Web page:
PARIS – State prosecutors are asking a judge to order a mental evaluation of Christian C. Nielsen, the 31-year-old cook charged with killing four people in Newry and Upton over the Labor Day holiday.

The request, filed as a motion in superior court in Paris Monday, should be considered routine, said Bill Stokes, chief of the Maine Attorney General’s criminal division.

Nielsen is accused of killing four people: The victims include James Whitehurst, 50, of Batesville, Ark.; Julie Bullard, 65; her daughter, Selby Bullard, 30, both of Newry, and Cindy Beatson, 43, of Bethel.

Julie Bullard owned the Black Bear Bed & Breakfast in Newry where Nielsen was living. The dismembered bodies of both Bullards and Beatson were found on the grounds of the bed and breakfast while Whitehurst’s burned remains where found at a remote location an estimated 25 miles away in Upton on land owned by a private timber company.

Police also believe Nielsen shot and killed Julie Bullard’s three golden retrievers.

“I would not read anything into it other than we want to get, as close to the event as possible – an evaluation of his state of mind,” Stokes said Wednesday.

The evaluation is meant to determine whether Nielsen is competent to stand trial and whether or not he knows right from wrong, Stokes said. As best as it can, the state wants to know the suspect’s state of mind in the event that it becomes a defense for the crimes he’s accused of, Stokes said. “It’s not unusual at all,” Stokes said of the motion.

The evaluation will “determine his mental condition with reference to issues of competency, criminal responsibility, abnormal condition of mind, and any other issue involving his mental or emotional condition,” the state’s motion by Assistant Attorney General Andrew Benson reads.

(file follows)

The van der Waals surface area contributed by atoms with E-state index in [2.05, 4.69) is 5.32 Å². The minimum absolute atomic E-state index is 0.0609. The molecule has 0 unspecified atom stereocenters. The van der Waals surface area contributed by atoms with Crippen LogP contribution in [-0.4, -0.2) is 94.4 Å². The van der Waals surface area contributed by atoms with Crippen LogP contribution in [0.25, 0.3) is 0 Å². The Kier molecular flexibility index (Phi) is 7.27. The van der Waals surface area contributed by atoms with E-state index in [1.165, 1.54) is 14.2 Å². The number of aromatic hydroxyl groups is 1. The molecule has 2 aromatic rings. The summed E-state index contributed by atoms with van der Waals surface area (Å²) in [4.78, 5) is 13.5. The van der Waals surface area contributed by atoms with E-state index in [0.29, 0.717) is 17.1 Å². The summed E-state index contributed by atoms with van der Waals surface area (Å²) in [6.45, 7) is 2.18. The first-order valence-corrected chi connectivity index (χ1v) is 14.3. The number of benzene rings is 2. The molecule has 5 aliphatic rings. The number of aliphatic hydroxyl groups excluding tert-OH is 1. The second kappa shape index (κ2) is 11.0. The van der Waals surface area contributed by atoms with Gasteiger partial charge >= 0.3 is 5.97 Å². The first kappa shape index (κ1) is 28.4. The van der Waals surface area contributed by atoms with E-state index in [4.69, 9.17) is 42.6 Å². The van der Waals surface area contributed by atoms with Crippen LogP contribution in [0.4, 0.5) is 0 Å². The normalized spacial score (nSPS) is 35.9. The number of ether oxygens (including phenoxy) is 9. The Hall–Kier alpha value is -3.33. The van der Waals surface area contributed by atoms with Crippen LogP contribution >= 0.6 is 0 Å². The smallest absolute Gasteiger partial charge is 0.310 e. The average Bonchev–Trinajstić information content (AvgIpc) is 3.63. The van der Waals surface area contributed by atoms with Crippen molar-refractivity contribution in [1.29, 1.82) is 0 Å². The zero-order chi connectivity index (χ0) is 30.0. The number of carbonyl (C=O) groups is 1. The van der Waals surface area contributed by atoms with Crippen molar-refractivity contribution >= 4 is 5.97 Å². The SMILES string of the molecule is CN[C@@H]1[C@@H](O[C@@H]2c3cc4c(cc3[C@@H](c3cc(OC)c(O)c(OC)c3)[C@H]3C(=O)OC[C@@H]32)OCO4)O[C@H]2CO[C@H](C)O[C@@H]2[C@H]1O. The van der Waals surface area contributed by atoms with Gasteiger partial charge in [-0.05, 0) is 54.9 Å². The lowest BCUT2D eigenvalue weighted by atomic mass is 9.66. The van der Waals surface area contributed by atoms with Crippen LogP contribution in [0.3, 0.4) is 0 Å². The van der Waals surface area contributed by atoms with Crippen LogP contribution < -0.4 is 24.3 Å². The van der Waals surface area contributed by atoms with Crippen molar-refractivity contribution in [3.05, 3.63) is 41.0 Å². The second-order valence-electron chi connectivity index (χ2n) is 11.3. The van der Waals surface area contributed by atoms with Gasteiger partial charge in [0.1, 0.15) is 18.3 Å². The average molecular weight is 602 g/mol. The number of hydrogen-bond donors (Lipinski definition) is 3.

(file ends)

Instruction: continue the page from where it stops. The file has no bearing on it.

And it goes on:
Last week, Nielsen was moved from Oxford County Jail after he attacked another inmate, Ryan Brown, 22, of Conway, N.H., by hitting Brown in the head with the wringer from a mop bucket, according to jail officials.

Capt. Ernest Martin, Oxford County’s jail administrator, called the attack on Brown “unprovoked.” Brown later told a television news crew that Nielsen was enjoying his notoriety and laughed about news accounts of the slayings.

Brown is charged with robbery, unauthorized use of a motor vehicle, assault and aggravated criminal mischief. He was not seriously injured in the attack, jail officials said.

Ron Hoffman of Rumford, one of Nielsen’s two hired defense attorneys, is objecting to the prosecution’s request for the mental evaluation. Hoffman declined to elaborate why when asked Wednesday.

“Answer will be forthcoming in one written motion in response to the state’s request,” Hoffman scrawled on a faxed message requesting comment on the case. Hoffman has declined requests for interviews and asked that media questions regarding the case be submitted to his office only by fax.

So far no motive for the crimes has been revealed by either Hoffman, police or prosecutors.

“We are not going to discuss that at any point publicly,” Stokes said.

Nielsen’s defense team – Hoffman and former state prosecutor Margot Joly of Wilton – would be provided with the information from the state’s case as it is collected and assembled, Stokes said.

“They will get it as it is prepared,” he said.

But the number of victims, witnesses interviewed and evidence gathered made for “an enormous undertaking,” Stokes said.

“This is a very voluminous case so that process goes on constantly,” Stokes said. Still it’s unlikely investigative details would be made public by the state, he said.

Meanwhile, the state will present its evidence against Nielsen to an Oxford County grand jury on Oct. 4. Those proceedings are closed to the public. A status conference between the state and the defense lawyers has also been scheduled for Oct. 19, according to court records.

A previously scheduled court hearing on whether bail might be set for Nielsen was postponed at the request of his defense attorneys because they do not have enough information from the state to adequately represent their client in those proceedings, they argued in a filing requesting the delay.


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